By Abigail Cabunoc Mayes | Jan. 8, 2020 | Open Leadership & Events
Emmy Tsang (@eLifeInnovation / @emmy_ft) is the Innovation Community Manager at eLife, a non-profit organisation with the mission to accelerate research communication and discovery. With a passion for community and open science, Emmy is adding a new open leadership program to their existing work this space. Over the past few months, I’ve been working with Emmy as she prepares to launch eLife Innovation Leaders during Open Leaders X.
I interviewed Emmy to learn more about eLife Innovation Leaders and how you can contribute to the work.
A 14-week mentorship and open leadership programme designed for innovators developing open tools and platforms to drive forward research communication and open science.
The mission of the eLife Innovation Initiative is to support a community of open innovators that are developing tools to change the ways we consume, share, discover and evaluate research. For the past two years, through organising the eLife Innovation Sprint, we’ve brought together researchers and technologists and saw a wealth of ideas and prototypes. We also realise that many of these projects don’t tend to continue beyond the Sprint – and we hope that through Innovation Leaders, these innovators would be able to learn over a longer period of time. With support from experts, mentors and each other, project leads can strategically think about project sustainability, open communication and ultimately to feel empowered to take these ideas forward on their own.
I believe that open science goes hand-in-hand with internet health, and investing in open-source tools development and open community building for open science will help the broader internet health movement on several levels.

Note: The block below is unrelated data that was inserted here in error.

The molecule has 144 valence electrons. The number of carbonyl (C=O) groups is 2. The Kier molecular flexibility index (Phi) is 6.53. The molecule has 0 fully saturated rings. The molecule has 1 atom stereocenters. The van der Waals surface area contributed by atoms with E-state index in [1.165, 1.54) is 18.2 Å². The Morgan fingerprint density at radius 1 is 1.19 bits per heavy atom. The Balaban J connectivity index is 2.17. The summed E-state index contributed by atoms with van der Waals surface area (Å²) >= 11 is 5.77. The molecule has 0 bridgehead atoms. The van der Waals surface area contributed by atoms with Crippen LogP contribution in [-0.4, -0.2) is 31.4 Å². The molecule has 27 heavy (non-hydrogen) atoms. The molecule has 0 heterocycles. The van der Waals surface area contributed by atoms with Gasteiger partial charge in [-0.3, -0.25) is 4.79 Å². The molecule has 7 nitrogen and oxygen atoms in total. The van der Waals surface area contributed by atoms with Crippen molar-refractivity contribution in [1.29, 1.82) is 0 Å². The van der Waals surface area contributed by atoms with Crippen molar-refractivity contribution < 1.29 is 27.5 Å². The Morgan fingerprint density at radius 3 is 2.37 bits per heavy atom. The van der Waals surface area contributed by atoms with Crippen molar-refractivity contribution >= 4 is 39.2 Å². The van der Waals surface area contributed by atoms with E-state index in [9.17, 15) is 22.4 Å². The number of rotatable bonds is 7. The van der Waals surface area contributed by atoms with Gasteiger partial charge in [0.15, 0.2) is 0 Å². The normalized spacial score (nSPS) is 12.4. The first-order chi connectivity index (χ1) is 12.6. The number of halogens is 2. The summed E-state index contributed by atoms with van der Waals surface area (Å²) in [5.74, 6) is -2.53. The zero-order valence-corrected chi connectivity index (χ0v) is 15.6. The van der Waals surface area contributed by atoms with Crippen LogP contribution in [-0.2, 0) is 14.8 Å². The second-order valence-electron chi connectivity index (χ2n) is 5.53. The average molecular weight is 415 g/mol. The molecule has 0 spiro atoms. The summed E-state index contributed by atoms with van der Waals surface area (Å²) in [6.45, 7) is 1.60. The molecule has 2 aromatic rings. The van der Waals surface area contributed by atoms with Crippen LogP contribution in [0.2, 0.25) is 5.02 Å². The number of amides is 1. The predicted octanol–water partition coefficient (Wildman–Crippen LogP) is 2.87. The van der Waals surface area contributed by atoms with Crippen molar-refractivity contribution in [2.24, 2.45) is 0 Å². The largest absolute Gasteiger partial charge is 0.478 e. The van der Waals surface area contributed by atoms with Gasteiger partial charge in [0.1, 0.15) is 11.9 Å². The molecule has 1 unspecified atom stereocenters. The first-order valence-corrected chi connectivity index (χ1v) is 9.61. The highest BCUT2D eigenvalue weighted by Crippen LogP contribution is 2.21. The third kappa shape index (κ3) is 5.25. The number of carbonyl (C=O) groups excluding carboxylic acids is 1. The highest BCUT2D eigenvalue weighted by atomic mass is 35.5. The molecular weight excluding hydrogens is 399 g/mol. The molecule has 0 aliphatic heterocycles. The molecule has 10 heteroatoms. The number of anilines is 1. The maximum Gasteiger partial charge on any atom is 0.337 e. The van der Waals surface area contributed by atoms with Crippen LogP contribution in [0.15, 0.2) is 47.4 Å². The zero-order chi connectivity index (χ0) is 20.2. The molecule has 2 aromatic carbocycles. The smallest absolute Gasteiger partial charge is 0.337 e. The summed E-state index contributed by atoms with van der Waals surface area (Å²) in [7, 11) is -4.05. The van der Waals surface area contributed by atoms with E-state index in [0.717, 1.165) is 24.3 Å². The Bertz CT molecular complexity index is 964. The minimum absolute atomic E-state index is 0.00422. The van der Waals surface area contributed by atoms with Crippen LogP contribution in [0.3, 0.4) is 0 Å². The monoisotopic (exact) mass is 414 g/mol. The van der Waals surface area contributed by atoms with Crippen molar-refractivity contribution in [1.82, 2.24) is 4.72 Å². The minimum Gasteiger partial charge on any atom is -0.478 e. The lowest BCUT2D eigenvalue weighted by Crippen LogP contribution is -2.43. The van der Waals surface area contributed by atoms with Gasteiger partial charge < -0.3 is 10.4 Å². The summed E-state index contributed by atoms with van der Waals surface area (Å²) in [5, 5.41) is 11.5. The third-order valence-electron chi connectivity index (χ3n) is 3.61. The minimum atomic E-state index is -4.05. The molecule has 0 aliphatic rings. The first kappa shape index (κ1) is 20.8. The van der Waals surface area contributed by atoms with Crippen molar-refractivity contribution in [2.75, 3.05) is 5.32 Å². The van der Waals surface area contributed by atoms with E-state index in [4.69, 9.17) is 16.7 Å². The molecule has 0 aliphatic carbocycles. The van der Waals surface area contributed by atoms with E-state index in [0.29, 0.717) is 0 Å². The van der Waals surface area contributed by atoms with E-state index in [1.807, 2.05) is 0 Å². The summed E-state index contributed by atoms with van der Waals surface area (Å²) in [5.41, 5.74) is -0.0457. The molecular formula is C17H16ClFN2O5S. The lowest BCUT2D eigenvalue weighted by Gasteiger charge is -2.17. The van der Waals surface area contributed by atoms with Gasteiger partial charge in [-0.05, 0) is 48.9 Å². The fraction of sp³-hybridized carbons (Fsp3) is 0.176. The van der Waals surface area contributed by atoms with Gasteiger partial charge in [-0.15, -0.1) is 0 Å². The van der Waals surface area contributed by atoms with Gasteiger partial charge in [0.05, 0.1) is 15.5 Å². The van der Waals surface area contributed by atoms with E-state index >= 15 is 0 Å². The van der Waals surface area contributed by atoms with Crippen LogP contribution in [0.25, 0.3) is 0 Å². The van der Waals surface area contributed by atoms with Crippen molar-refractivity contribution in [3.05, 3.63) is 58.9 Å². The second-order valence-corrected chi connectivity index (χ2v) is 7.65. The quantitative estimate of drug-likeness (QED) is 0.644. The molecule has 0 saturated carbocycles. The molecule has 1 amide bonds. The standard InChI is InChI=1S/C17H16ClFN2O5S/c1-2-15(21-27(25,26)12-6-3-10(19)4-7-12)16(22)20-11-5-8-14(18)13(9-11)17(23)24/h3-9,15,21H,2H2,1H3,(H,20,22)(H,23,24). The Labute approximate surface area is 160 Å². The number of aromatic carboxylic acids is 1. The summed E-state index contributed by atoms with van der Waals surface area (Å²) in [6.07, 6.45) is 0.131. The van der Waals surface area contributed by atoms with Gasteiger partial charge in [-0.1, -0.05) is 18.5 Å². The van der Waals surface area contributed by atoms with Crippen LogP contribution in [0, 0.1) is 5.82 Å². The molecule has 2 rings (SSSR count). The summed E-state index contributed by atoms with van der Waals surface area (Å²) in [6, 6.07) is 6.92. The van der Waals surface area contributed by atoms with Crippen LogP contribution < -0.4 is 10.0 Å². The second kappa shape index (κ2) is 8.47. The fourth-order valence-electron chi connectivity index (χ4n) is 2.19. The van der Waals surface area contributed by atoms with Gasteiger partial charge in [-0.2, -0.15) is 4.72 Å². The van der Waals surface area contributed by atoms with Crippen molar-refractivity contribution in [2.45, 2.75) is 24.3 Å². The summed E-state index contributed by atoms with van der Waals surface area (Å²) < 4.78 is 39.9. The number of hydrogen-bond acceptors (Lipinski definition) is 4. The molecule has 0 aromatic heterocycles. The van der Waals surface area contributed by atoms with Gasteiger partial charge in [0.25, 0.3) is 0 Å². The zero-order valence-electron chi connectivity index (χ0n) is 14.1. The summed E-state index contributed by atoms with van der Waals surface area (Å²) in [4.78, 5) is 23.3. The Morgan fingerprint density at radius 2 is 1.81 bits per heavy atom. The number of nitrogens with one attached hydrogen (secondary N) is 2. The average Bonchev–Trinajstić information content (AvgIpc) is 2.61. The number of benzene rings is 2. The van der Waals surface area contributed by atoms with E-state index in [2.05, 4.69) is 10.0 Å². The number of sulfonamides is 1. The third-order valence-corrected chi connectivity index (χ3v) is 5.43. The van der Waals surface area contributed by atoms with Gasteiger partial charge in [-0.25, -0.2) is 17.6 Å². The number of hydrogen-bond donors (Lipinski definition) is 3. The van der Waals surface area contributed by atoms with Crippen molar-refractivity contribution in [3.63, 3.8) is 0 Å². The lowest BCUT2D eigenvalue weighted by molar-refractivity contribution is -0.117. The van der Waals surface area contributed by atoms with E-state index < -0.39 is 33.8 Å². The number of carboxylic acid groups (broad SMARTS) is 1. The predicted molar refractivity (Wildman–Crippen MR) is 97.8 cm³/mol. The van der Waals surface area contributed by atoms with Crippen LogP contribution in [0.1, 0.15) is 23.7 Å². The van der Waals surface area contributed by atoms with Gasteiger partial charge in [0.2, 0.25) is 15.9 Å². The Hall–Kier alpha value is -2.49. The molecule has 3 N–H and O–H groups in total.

The deepest impression for me from MozFest is realising the power of co-creation. After facilitating two sessions and presenting Innovation Leaders at MozFest, I was overwhelmed and touched by the number of people who approached me to offer help and advice. Many of us, including myself, came to MozFest with imperfect and unfinished ideas (like Innovation Leaders), and I think this vulnerability and willingness to share is what makes MozFest so powerful and unique. I will keep that in mind as I continue to develop Innovation Leaders– that this is very much v1 of the programme, and can only be continually improved upon by its participants and many others.
I’m currently trying to develop a curriculum for the programme – if you have any experience in project management, design thinking, communications and marketing, financial sustainability and/or open leadership, please don’t hesitate to get in touch at innovation [at] elifesciences [dot] org– I’d love to hear what you think is most important for participants to learn (:
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